Sir – I am frustrated that the development of a viable camel industry in the Northern Territory is being held back by the Central Land Council (CLC).
With over 80% of the NT rangelands under Land Trust or Indigenous tenure and most of the wild camel herds ranging over these areas, after more than two years of lobbying, phone calls and emails I have made no progress nor received any constructive response from the CLC, to meet with them, to look at their support and positive involvement in developing a farmed camel industry.
The NT Governments’ recent study into the viability of a Central Australian multi species export standard abattoir, as an alternative to the helicopter shooting of wild camels, could not be not be justified until a regular and reliable supply of camels is available.
The report recommended farming, and it may take seven years to build up the numbers in controlled herds to provide processors the confidence to access the lucrative and existing overseas middle eastern markets.
Domestic markets exist for camel meat which is indistinguishable from cattle beef in taste and odour when cooked and with the escalating prices of beef in Australia this market could be developed, but is constrained because there is not a reliable supply of camels.
The NT Government has a vision to provide enterprise and employment opportunities in remote areas where few exist in Central Australia, except for mining and tourism: Wild camels are there and are a resource that could and should be utilized to achieve these goals.
Over the WA border near Docker River at Tjukurla, the Ngyattjatjarra communities have established a very successful camel harvesting and farming operation.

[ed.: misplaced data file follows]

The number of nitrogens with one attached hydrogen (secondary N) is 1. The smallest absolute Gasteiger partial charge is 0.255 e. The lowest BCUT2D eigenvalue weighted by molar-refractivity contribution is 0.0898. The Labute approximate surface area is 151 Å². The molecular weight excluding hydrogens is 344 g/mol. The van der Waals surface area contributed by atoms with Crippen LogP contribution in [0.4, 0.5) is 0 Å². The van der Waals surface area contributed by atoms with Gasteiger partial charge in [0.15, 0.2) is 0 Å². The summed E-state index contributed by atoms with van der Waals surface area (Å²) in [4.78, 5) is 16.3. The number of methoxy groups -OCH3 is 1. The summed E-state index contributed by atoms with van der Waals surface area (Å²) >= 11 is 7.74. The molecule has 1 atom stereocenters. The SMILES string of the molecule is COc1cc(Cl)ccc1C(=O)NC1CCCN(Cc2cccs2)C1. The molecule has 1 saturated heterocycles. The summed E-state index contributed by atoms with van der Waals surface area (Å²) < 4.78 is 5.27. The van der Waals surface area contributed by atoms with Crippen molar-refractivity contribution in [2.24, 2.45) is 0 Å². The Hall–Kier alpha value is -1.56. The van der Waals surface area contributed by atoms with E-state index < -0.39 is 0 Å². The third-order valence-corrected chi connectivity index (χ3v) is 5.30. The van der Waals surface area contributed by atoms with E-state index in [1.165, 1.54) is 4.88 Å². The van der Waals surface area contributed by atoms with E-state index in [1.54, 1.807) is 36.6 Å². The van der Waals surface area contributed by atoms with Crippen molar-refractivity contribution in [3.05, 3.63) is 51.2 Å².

With the assistance from their Ngaanyatjarra Council, in addition to a camel company they have established a successful fuel distribution business, road houses, motel, campgrounds and community stores.
Back in the NT it is a different story with the reliance predominately on welfare or training for income.
Australian Government funded training organisations have not in the past delivered outcomes to provide employment security, as training it in itself is seen by many in remote communities as a job.
Few employment opportunities exist in these locations, with indigenous peoples’ past affinity with camels and donkeys for transport. They say they want to do work with the camels and not see them shot.
Community people tell me no-one listens to them and the CLC takes over when a prospective business partner approaches them, wanting to do something with camels on their Land Trusts.
In fact many operators are immediately discouraged by the onerous conditions put forward by the land councils, for any prospective joint partnership enterprise.
Contrary to what some CLC staff have said to me after the two NT Government sponsored camel meetings that yes, they do want to support the development of a Central Australian camel industry, I have formed the opinion that they do not. Their interest is more in eradicating camels.
The declaration of Indigenous Protected Areas (IPA) over the areas where most of the camels are, seems to strengthen my opinion.
The Australian Government funded “Caring for Country” ranger programs could better be expanded to see the natural resource management benefits of fencing of water holes of cultural significance, provide alternative watering points for camels, horses and donkeys well away from outstations and communities and teach the rangers camel handling and mustering skills by experienced operators.
Camels are a resource and a symbol of Central Australia.
We have the best disease free camels in the world, we should all work toward promoting them rather than continue to see then them as a feral pest.
Alan Keeling (pictured at top)
Director of the Australian Camel Industry Association
Independent candidate for Namatjira
[ED – We have offered the CLC the right of reply.]